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Row breaks out over PCC vote to retain resolution relating to women bishops

29 November 2019

Julian Dowse/Creative Commons

St Peter and St Paul, King’s Sutton

St Peter and St Paul, King’s Sutton

A PCC that split on a vote to con­sider rescinding its Resolution was told that those drafting the House of Bishops’ Declaration that accom­panied the women-bishops legis­lation “left some unhelpful am­­biguity”, it emerged this week.

The PCC of St Peter and St Paul, King’s Sutton, held a vote in Sep­tem­ber last year whether to re­­main under the episcopal ministry of the Bishop of Richborough, the Rt Revd Norman Banks. Six members voted in favour and six against; one ab­­stained. The chair of the PCC then delivered a casting vote in favour of the status quo.

This prompted an ap­­peal to the Archdeacon of North­amp­­ton, the Ven. Richard Ormston, against the decision.

The email sent by Archdeacon Ormston to the PCC to explain the decision made, and the legality be­­hind it, seen by the Church Times this week, describes the matter as “a most complex issue. . . It is not straight­forward because the House of Bishops’ Declaration cannot be un­der­­stood in isolation from the Church Representation Rules. There is some unhelpful ambiguity in the Declaration which has led to the difference of opinion at Kings Sut­ton.”

The diocesan registrar had con­cluded, however, “that the voting, with the use of the casting vote, was correct”. This was because the Church Representation Rules — “the foundation on which all PCC meet­ings are constructed” — pro­vided for a casting vote in the event of an equal division of votes.

The House of Bishops’ Declara­tion on the Ministry of Bishops and Priests, which accom­panied the wo­­men-bishops Measure of 2014 (Synod, 21 February 2014), sets out the arrangements available to those whose theological conviction leads them to seek the priestly or episcopal ministry only of men.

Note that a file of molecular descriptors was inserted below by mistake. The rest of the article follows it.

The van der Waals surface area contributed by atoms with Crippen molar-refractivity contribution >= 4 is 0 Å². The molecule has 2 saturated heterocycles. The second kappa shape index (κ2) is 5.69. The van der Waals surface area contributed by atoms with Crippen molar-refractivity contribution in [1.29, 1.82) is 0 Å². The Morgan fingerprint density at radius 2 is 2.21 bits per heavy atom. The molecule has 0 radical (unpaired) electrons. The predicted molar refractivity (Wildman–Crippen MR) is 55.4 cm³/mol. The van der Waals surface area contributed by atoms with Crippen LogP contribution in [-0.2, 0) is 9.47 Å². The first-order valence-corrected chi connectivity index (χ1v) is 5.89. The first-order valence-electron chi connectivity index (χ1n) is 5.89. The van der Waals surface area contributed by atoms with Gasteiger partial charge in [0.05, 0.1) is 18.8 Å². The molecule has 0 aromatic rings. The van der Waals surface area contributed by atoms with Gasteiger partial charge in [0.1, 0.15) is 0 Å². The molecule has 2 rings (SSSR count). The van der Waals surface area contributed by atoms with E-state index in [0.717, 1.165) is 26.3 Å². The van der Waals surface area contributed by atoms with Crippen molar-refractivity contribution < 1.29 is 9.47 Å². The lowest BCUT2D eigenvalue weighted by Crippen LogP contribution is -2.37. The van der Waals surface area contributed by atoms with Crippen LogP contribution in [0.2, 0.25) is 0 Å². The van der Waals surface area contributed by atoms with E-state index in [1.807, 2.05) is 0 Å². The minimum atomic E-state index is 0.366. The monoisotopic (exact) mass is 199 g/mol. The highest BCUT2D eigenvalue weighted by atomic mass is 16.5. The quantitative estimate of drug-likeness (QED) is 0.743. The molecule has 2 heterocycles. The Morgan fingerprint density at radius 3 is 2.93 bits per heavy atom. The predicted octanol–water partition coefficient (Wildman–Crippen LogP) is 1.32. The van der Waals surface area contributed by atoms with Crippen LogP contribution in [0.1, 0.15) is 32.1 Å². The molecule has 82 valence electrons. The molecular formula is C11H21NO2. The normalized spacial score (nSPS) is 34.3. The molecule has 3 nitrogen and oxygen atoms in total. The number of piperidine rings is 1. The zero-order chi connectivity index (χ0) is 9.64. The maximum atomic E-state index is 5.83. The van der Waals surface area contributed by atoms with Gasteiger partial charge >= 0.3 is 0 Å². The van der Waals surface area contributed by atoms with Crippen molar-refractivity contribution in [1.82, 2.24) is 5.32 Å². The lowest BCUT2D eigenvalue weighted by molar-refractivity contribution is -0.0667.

It states that a PCC that has passed a resolution seeking such arrangements is “ex­­pected to review it from time to time especially when a vacancy arises in the bene­fice”.

It states that a motion to rescind a resolution should have the support of either a majority of those present at a meeting at which at least two-thirds of members are present, or a majority of all the members of the PCC.

On Tuesday, the director of Forward in Faith, Dr Colin Podmore, rejected the suggestion that the Dec­laration was unclear. “I can’t see any ambiguity, because the Declaration is clear that for a resolution to be rescinded there must be a majority in favour of re­­scind­ing it, and, in this case, there wasn’t,” he said.

Archdeacon Ormston’s email states that the Bishop of Peter­borough, the Rt Revd Donald Allister, would “fully honour” the PCC’s decision, but also advises that “it is permissible for the PCC, as opposed to aggrieved members, to refer the matter to the Independent Reviewer.”

The annual report of the inde­pendent reviewer, Sir William Fittall, who is charged with consider­ing dis­putes about the implementa­tion of the Declaration, upholds the use of the casting vote in a scenario that matches that of King’s Sutton.

This week, Roger Neill, a member of the PCC who supports rescinding the resolution, argued that it did not reflect the views of the congregation.

He had been commissioned by the PCC to conduct research during the expected interregnum (the incum­bent was due to retire), which had included interviews with 39 mem­bers of the congregation, three-quarters of whom were “open to wo­­men priests”, with some “positively wishing for” the rescission.

A new incumbent, the Revd Matthew Robinson, was licensed in September.

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